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Sunday, September 13, 2015

Combat in Pits & Perils Part II (Lethality)

Some reviewers have (rightly) noted that Pits & Perils produces generally more durable characters than its OSR counterparts, which can fundamentally alter the experience of a genre noted for its total party kills.  For instance, a first level magician (the weakest class physically) starts the game with a good 5 HP, whereas the average melee attack scores 1 point of damage.

Compare this to D&D, where a single orc can easily kill a first level fighter with one strike should they roll maximum damage with their sword, and this fact, combined with save-or-die poison and mechanical traps, generates a degree of lethality that many players have come to expect of the game. 

Now this is exhilarating, but P&P takes a different approach and does so for the reasons listed below:

(1) It affords the players more "dwell time" in the adventure, meaning they get to participate for at least a while, even if they eventually die (which can and does happen)... 

(2) Furthermore, it makes hit points an actual resource to be managed.  Think about it.  In D&D, random damage can easily bypass any supposed buffer afforded by having "more" hits, making it an unreliable measure.  Hit points in P&P are a more stable indicator of current survivability and, in general, reflect the party's previous choices and/or strategy, etc.       

Even so, death CAN happen, although we suggest reading Part I of this series before going on to learn how... 

But, for starters, understand that certain encounters should be nuisance affairs at best.  No total party kills, but the battle will drain hits and limited spells, making the group weaker for their next fight, often with little to show for it!

The threat of death is an
exhilarating and ever-present threat...

There are many ways to exploit P&P's unique rules to create an atmosphere of menace and lethality, some no further than the basic rulebook and some imagination:    

Animals and similar (natural) beasts having multiple attacks per round (typically, a bite and two claws) are dangerous because they have several chances to hit.  Often, these enjoy attack and/or damage bonuses per level/size for added danger.  For instance, a bear hits nearly half the time, dealing at least 2 points of damage; easily up to 6 per round with the right luck!

Wolves aren't quite as strong, but attack in groups, making them incredibly dangerous.  So be warned...

Some (less-natural) enemies, like gargoyles and ghouls, also get multiple attacks per round and have other special abilities, like a resistance to (normal) missiles or tunneling, etc.

Crocodiles, flytraps, and jellies can drown, digest, or otherwise swallow up their victims whole in a most terrible way...

And let's not forget the poisonous and/or venomous things, like spiders and snakes, who deal one or more dice of damage instantly if the victim fails to save.  Giant spiders, who seldom go alone, can paralyze their unlucky victims and trim the party's ranks when every sword and spell is needed to survive.

Now obviously, spell using enemies or those with special attacks that emulate magic are very dangerous.  Evil magicians don't need to worry about saving spells and will happily discharge several Bolts into the party before fleeing through the secret door only they know about, leaving the rest to face a hostile mob of goblin henchmen minus their fighter and/or magician (or elf)!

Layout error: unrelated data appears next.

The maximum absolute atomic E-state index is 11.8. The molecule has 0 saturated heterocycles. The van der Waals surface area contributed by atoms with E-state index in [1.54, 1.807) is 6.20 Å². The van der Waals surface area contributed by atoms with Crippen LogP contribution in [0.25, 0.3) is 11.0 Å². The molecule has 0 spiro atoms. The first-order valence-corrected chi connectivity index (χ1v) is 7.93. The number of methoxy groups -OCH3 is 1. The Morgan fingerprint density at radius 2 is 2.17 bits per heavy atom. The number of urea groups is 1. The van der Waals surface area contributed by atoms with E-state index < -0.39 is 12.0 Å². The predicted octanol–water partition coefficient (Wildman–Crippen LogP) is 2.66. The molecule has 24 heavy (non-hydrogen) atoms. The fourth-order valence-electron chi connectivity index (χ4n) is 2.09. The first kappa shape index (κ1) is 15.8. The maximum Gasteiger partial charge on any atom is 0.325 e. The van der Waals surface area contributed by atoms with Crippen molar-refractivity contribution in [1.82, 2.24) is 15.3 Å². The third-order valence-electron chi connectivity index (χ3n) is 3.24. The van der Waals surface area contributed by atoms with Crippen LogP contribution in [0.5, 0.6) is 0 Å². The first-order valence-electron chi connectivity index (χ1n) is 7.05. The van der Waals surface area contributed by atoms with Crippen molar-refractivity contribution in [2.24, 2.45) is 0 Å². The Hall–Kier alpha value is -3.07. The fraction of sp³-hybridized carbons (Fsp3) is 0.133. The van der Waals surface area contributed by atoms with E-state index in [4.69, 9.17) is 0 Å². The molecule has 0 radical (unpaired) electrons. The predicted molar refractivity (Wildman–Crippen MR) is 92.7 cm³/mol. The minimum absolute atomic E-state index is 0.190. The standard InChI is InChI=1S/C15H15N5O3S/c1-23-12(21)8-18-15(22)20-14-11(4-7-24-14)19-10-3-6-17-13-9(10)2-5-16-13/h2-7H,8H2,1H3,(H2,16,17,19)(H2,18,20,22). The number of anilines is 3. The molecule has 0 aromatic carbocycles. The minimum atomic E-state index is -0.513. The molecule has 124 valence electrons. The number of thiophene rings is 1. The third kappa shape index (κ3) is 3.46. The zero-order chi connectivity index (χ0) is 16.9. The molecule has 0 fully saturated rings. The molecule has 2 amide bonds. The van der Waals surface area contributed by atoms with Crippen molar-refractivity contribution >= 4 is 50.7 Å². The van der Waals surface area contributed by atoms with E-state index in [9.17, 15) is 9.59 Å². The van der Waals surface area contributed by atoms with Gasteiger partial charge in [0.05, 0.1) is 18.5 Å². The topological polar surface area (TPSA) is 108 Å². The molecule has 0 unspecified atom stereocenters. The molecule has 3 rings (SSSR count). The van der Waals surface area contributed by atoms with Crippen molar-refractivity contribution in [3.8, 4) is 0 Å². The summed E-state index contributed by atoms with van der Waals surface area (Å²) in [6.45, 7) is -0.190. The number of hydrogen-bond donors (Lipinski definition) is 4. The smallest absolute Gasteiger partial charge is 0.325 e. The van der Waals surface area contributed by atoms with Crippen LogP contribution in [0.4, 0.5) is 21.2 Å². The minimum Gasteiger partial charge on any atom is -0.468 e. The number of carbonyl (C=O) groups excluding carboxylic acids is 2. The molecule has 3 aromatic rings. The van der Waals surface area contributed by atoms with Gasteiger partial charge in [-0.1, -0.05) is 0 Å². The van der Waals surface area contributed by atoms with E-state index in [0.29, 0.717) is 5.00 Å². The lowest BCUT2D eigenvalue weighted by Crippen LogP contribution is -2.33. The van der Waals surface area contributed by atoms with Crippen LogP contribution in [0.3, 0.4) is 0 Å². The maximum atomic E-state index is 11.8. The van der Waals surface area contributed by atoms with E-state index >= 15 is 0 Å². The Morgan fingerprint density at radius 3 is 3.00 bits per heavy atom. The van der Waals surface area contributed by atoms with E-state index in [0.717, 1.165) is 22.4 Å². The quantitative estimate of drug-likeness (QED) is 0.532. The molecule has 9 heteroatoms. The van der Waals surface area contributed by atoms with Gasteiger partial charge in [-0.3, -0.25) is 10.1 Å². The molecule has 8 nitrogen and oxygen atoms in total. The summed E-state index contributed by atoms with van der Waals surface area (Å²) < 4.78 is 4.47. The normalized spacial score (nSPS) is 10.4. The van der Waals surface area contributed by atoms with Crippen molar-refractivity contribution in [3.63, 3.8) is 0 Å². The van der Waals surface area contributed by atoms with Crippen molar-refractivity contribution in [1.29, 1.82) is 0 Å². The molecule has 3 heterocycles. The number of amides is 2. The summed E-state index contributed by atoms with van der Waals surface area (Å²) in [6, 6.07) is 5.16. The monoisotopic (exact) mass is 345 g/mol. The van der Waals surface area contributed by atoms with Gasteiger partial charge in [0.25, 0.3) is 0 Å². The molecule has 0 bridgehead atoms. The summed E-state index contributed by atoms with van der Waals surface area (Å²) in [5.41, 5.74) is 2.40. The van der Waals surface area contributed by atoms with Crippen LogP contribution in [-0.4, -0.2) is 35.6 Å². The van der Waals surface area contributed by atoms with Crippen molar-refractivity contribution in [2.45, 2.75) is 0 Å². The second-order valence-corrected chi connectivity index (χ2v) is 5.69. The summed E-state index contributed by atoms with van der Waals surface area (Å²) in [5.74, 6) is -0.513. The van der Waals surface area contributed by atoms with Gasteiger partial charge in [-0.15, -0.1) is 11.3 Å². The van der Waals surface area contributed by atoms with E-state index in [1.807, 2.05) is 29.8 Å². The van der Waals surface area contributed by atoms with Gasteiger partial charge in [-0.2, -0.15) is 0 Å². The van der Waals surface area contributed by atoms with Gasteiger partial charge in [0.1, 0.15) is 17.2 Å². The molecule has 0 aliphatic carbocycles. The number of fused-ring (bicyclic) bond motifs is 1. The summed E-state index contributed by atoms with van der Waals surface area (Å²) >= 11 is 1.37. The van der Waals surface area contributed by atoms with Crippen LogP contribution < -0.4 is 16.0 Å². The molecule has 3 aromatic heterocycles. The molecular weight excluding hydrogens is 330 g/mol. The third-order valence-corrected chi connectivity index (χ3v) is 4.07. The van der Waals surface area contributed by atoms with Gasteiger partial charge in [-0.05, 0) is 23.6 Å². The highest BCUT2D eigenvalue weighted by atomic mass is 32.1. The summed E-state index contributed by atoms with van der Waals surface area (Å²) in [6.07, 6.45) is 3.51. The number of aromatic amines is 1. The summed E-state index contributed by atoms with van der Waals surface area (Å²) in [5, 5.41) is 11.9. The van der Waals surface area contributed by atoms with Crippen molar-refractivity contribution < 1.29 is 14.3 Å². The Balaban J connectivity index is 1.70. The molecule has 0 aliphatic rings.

Such enemies abound, and the referee should use them...

There's safety in numbers, and
enemies will take full advantage of this... 

Humanoids, like goblins and orcs, are relatively weak* and will employ strategy to make up for this, often seeking safety in numbers when out on patrol.  These get the outnumbering bonus (+1) while their superior numbers hold and might be armed with bows or similar weaponry.  Poisoned (1d6) darts?  You bet!

Ambushes along walls (or narrow valley passes) are common and, whenever possible, archers will seek out cover to make any 
counterattack more difficult (-2).  Strategy is essential here, and miniatures are always useful in tactical situations.

Finally, stronger orcs might wear armor and employ two-handed weaponry for added (+1) damage.  This is common amongst chieftains, accompanied always by an elite bodyguard and possibly a guardian wolf in case enemies get too close.  All such encounters should be balanced and fair, but challenging nonetheless...

Of course, traps can also deal multiple dice of damage, and the referee should cleverly place these with an eye towards who set them and why.  Again, these can be undone by clever strategy.

None of this is meant to denigrate D&D, which we love for the exciting and lethal experience it offers.  But as play, inevitably, began to focus on role-playing and character identification, even its designers began to introduce rules to enhance character survival beyond a single bloody session.  Provisions like re-rolling any result of 1-2 for hit points (per the Moldvay game) attest to the basic need for survivability in an otherwise dangerous world!

*In general, the more enemies are present, the lower individual hit points should be (1 HP orcs in numbers are dangerous)...

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